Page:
“Eating a jelly doughnut without coffee will cause indigestion.” a true cause-and-effect statement: if you will, a rather trivial ideology. However, I can testify from personal experience that it is incorrect. That brings us to Fact #3, which is at the core of this tirade.

     “If what you’re doing doesn’t work, do something else.” – Michael Emerling

     To say that some method or procedure “works” implies the following:

  1. It was aimed at producing a well-defined result from well-defined initial conditions;
  2. It achieved that result, within the limits of allowable deviation;
  3. The costs, including all side effects and second-order effects, were acceptable.

     All three of those conditions are imperative. They’re the touchstones by which we judge all proposals for doing anything, regardless of the subject. They apply to ideologies with full force.

     I shan’t sugar-coat the matter. It can be exceedingly difficult to meet all three of those conditions, especially in the realm of public policy. Much that Smith claims to be indisputable truth is pooh-poohed by Jones, because Jones insists on a different set of initial conditions, or places a higher weight on certain costs or consequences than does Smith.

     If we return to Thomas Mackay’s statement about welfarism:

     We shall not get rid of pauperism by extending the sphere of State relief...On the contrary, its adoption would increase our pauperism... determined to “disprove” Mackay might insist that public welfare programs inherently diminish pauperism by converting paupers to non-paupers! There’s quite a bit of definitional sophistry there, and an ill-concealed determination to ignore the second-order effects of public welfare programs. Yet many persons dedicated to the expansion of governmental welfare programs do exactly thus...and get away with it.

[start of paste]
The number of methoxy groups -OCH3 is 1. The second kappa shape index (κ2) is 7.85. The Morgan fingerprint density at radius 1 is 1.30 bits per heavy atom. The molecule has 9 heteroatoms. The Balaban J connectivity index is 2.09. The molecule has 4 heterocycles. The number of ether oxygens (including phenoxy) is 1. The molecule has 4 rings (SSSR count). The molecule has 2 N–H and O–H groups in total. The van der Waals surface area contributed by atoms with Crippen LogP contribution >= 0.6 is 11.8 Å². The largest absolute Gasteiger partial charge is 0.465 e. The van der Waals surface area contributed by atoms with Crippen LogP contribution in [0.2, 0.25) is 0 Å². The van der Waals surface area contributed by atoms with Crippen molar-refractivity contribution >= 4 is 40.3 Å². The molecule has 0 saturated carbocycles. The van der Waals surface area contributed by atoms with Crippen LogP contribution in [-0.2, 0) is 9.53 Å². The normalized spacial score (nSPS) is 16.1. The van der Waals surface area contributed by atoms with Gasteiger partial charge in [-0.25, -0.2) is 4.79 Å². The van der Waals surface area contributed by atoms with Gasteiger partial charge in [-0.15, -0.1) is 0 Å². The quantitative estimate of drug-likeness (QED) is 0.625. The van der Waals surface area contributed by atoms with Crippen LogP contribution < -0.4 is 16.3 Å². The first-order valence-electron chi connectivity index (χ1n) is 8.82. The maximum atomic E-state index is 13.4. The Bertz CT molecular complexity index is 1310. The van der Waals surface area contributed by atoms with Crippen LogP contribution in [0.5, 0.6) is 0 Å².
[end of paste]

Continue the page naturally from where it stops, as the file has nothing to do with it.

Nevertheless, there are times when an ideology is either demonstrably wrong or inapplicable to the case at hand.

     The Obamunist foreign-policy posture of “strategic patience” is currently under discussion, especially in contrast with the still-emerging foreign policy of the Trump Administration. During the campaign, some drew parallels between the two, claiming that Obama’s reluctance to involve the U.S. in foreign conflicts was largely similar to Trump’s “America first” stance. I believe this to be incorrect: Obama’s posture didn’t actually refrain from involving us; rather, he greatly preferred rhetoric to action, unless he believed action incapable of adversely affecting his Administration. Atop that, Trump’s “America first” stance doesn’t automatically preclude involving the U.S. in a foreign dustup; it merely insists that any such involvement must serve American interests above all else.

     The arguments over Trump’s actions in Afghanistan and Syria, and the arrival of several carrier battle groups in the waters around the Korean Peninsula, have ranged from dubious to ludicrous. It is defensible to argue about what best serves American interests, though in some cases there isn’t a lot of room for disagreement. It is not defensible to argue that an intervention can’t possibly serve American interests. Indeed, it borders on lunacy.

     Foreign-policy ideologies often incorporate a large amount of lunacy.

     The political economy ideology that advocates the free market has come in for some body blows in recent years. That isn’t really the fault of free market economics, but rather the ways in which governments have learned how to disguise their market interventions to the intended benefit of their domestic industries. For example, Country X’s subsidies and regulatory concessions to particular industries can create conditions under which Country Y’s participants in those industries will be induced to relocate to X. That’s not a market failure, but a failure of government X to respect the market. If the effects sufficiently disfavor country Y, its government can and should react – and that’s not a failure of free market economics either.